15 Stars presents the intertwined lives of three great men—Eisenhower, MacArthur, and Marshall—against the sweeping background of six unforgettable decades, from the two world wars to the Cold War. As it reveals the personalities behind the public images, it shows how much of a difference three men can make not only to a nation, but the world.
In the closing days of World War II, America looked up to three five-star generals as its greatest heroes. George C. Marshall, Dwight D. Eisenhower, and Douglas MacArthur personified victory, from the Pentagon to Normandy to the Far East. Counterparts and on occasion competitors, they had leapfrogged each other, sometimes stonewalled each other, even supported and protected each other throughout their celebrated careers. In the public mind they stood for glamour, integrity, and competence. But for dramatic twists of circumstance, all three—rather than only one—might have occupied the White House.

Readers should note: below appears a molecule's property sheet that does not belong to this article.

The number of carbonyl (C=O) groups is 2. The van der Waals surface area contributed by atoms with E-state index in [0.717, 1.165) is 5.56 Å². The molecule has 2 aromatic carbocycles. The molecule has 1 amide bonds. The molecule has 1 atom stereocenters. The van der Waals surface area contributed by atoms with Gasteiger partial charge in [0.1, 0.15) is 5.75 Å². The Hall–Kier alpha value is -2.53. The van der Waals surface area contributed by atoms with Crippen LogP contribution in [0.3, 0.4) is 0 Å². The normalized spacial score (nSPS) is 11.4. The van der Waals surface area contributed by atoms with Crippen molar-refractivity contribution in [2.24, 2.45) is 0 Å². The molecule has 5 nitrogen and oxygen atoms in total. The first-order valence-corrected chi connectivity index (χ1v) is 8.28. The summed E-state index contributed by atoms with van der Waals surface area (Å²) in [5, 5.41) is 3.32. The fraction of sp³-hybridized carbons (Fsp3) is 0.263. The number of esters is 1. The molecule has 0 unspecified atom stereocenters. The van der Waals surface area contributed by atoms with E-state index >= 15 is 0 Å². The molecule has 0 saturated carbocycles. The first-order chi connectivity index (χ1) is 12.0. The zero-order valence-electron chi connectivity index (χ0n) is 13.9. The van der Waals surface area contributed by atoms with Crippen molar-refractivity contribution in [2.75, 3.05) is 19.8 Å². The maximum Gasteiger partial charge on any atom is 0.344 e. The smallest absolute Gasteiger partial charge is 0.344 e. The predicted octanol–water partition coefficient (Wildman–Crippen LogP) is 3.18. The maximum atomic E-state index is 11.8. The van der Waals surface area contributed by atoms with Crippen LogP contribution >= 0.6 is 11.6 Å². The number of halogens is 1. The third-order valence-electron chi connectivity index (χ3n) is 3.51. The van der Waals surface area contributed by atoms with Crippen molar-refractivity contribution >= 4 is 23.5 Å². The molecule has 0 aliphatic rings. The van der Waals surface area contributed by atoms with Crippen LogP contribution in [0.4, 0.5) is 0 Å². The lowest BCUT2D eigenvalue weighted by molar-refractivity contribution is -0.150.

Stanley Weintraub is Evan Pugh Professor Emeritus of Arts and Humanities at Pennsylvania State University, and the author of numerous histories and biographies, including 15 Stars, 11 Days in December, and Silent Night.
“[An] object lesson in how even the most iron-willed president must always have strong, independent-minded commanders and, no less important, be willing to listen intently to them.”—The New York Times Book Review
“[A] stormy tale.”—Washington Post Book World
“An interesting portrait of America’s most prominent modern generals.”—Desert Morning News